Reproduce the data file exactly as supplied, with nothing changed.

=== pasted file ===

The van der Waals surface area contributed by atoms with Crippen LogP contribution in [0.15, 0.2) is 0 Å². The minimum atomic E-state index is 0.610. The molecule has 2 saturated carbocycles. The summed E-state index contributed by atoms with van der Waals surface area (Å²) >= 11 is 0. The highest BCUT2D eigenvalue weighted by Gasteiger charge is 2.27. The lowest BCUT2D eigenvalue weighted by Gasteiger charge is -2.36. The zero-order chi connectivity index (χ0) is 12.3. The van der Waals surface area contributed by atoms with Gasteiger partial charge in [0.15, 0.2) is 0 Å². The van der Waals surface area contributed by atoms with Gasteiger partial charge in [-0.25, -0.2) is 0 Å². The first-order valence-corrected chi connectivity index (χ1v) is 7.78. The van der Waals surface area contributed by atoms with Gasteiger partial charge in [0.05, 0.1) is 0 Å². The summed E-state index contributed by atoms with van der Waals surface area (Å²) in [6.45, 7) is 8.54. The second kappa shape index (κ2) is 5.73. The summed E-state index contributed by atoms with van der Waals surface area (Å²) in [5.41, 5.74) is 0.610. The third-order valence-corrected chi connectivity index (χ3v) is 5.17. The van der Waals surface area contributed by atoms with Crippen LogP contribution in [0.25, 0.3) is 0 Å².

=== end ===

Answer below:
The van der Waals surface area contributed by atoms with Crippen LogP contribution in [0.15, 0.2) is 0 Å². The minimum atomic E-state index is 0.610. The molecule has 2 saturated carbocycles. The summed E-state index contributed by atoms with van der Waals surface area (Å²) >= 11 is 0. The highest BCUT2D eigenvalue weighted by Gasteiger charge is 2.27. The lowest BCUT2D eigenvalue weighted by Gasteiger charge is -2.36. The zero-order chi connectivity index (χ0) is 12.3. The van der Waals surface area contributed by atoms with Gasteiger partial charge in [0.15, 0.2) is 0 Å². The van der Waals surface area contributed by atoms with Gasteiger partial charge in [-0.25, -0.2) is 0 Å². The first-order valence-corrected chi connectivity index (χ1v) is 7.78. The van der Waals surface area contributed by atoms with Gasteiger partial charge in [0.05, 0.1) is 0 Å². The summed E-state index contributed by atoms with van der Waals surface area (Å²) in [6.45, 7) is 8.54. The second kappa shape index (κ2) is 5.73. The summed E-state index contributed by atoms with van der Waals surface area (Å²) in [5.41, 5.74) is 0.610. The third-order valence-corrected chi connectivity index (χ3v) is 5.17. The van der Waals surface area contributed by atoms with Crippen LogP contribution in [0.25, 0.3) is 0 Å².